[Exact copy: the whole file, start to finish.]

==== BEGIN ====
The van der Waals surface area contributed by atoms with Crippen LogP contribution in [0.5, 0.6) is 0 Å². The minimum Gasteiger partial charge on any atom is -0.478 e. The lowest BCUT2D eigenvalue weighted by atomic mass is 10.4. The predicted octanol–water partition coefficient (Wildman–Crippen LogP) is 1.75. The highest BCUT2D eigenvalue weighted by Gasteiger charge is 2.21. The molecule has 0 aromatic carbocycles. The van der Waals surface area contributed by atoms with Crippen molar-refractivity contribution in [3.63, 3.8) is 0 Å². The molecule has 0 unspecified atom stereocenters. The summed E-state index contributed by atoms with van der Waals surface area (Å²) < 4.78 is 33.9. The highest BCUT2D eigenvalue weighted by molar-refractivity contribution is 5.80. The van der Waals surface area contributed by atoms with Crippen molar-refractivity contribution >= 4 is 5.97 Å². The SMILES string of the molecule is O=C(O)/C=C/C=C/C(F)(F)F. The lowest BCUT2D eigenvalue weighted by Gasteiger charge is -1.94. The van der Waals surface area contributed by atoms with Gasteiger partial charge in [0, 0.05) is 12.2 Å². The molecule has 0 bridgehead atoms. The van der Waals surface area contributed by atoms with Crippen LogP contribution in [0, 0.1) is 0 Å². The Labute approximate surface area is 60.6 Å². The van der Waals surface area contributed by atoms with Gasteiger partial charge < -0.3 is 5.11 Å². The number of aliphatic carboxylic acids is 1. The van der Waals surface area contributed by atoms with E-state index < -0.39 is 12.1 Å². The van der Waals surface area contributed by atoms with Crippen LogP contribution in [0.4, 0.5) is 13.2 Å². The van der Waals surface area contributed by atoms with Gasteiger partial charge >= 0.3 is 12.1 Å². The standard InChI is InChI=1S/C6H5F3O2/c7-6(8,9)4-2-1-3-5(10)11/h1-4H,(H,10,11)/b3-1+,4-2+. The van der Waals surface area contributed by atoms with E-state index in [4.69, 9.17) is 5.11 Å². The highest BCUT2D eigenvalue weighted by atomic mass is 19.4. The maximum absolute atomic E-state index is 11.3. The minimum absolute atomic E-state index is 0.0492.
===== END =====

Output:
The van der Waals surface area contributed by atoms with Crippen LogP contribution in [0.5, 0.6) is 0 Å². The minimum Gasteiger partial charge on any atom is -0.478 e. The lowest BCUT2D eigenvalue weighted by atomic mass is 10.4. The predicted octanol–water partition coefficient (Wildman–Crippen LogP) is 1.75. The highest BCUT2D eigenvalue weighted by Gasteiger charge is 2.21. The molecule has 0 aromatic carbocycles. The van der Waals surface area contributed by atoms with Crippen molar-refractivity contribution in [3.63, 3.8) is 0 Å². The molecule has 0 unspecified atom stereocenters. The summed E-state index contributed by atoms with van der Waals surface area (Å²) < 4.78 is 33.9. The highest BCUT2D eigenvalue weighted by molar-refractivity contribution is 5.80. The van der Waals surface area contributed by atoms with Crippen molar-refractivity contribution >= 4 is 5.97 Å². The SMILES string of the molecule is O=C(O)/C=C/C=C/C(F)(F)F. The lowest BCUT2D eigenvalue weighted by Gasteiger charge is -1.94. The van der Waals surface area contributed by atoms with Gasteiger partial charge in [0, 0.05) is 12.2 Å². The molecule has 0 bridgehead atoms. The van der Waals surface area contributed by atoms with Crippen LogP contribution in [0, 0.1) is 0 Å². The Labute approximate surface area is 60.6 Å². The van der Waals surface area contributed by atoms with Gasteiger partial charge < -0.3 is 5.11 Å². The number of aliphatic carboxylic acids is 1. The van der Waals surface area contributed by atoms with E-state index < -0.39 is 12.1 Å². The van der Waals surface area contributed by atoms with Crippen LogP contribution in [0.4, 0.5) is 13.2 Å². The van der Waals surface area contributed by atoms with Gasteiger partial charge >= 0.3 is 12.1 Å². The standard InChI is InChI=1S/C6H5F3O2/c7-6(8,9)4-2-1-3-5(10)11/h1-4H,(H,10,11)/b3-1+,4-2+. The van der Waals surface area contributed by atoms with E-state index in [4.69, 9.17) is 5.11 Å². The highest BCUT2D eigenvalue weighted by atomic mass is 19.4. The maximum absolute atomic E-state index is 11.3. The minimum absolute atomic E-state index is 0.0492.